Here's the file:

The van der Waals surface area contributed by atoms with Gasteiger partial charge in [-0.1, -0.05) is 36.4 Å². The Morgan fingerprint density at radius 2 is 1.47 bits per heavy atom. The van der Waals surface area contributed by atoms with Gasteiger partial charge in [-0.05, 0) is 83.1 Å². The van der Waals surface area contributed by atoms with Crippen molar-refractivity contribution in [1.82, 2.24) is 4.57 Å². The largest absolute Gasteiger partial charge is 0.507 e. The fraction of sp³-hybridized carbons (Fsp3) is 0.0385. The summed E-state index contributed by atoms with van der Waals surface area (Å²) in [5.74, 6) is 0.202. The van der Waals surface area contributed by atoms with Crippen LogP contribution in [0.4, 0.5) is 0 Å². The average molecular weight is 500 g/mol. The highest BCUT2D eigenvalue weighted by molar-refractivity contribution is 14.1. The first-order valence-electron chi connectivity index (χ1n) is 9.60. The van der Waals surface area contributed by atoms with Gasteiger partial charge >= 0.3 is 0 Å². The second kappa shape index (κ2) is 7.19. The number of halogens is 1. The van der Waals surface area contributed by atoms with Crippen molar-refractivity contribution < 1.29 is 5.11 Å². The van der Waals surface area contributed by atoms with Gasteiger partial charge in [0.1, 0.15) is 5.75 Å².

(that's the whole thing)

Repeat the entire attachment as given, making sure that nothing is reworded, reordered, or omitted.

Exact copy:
The van der Waals surface area contributed by atoms with Gasteiger partial charge in [-0.1, -0.05) is 36.4 Å². The Morgan fingerprint density at radius 2 is 1.47 bits per heavy atom. The van der Waals surface area contributed by atoms with Gasteiger partial charge in [-0.05, 0) is 83.1 Å². The van der Waals surface area contributed by atoms with Crippen molar-refractivity contribution in [1.82, 2.24) is 4.57 Å². The largest absolute Gasteiger partial charge is 0.507 e. The fraction of sp³-hybridized carbons (Fsp3) is 0.0385. The summed E-state index contributed by atoms with van der Waals surface area (Å²) in [5.74, 6) is 0.202. The van der Waals surface area contributed by atoms with Crippen LogP contribution in [0.4, 0.5) is 0 Å². The average molecular weight is 500 g/mol. The highest BCUT2D eigenvalue weighted by molar-refractivity contribution is 14.1. The first-order valence-electron chi connectivity index (χ1n) is 9.60. The van der Waals surface area contributed by atoms with Gasteiger partial charge >= 0.3 is 0 Å². The second kappa shape index (κ2) is 7.19. The number of halogens is 1. The van der Waals surface area contributed by atoms with Crippen molar-refractivity contribution < 1.29 is 5.11 Å². The van der Waals surface area contributed by atoms with Gasteiger partial charge in [0.1, 0.15) is 5.75 Å².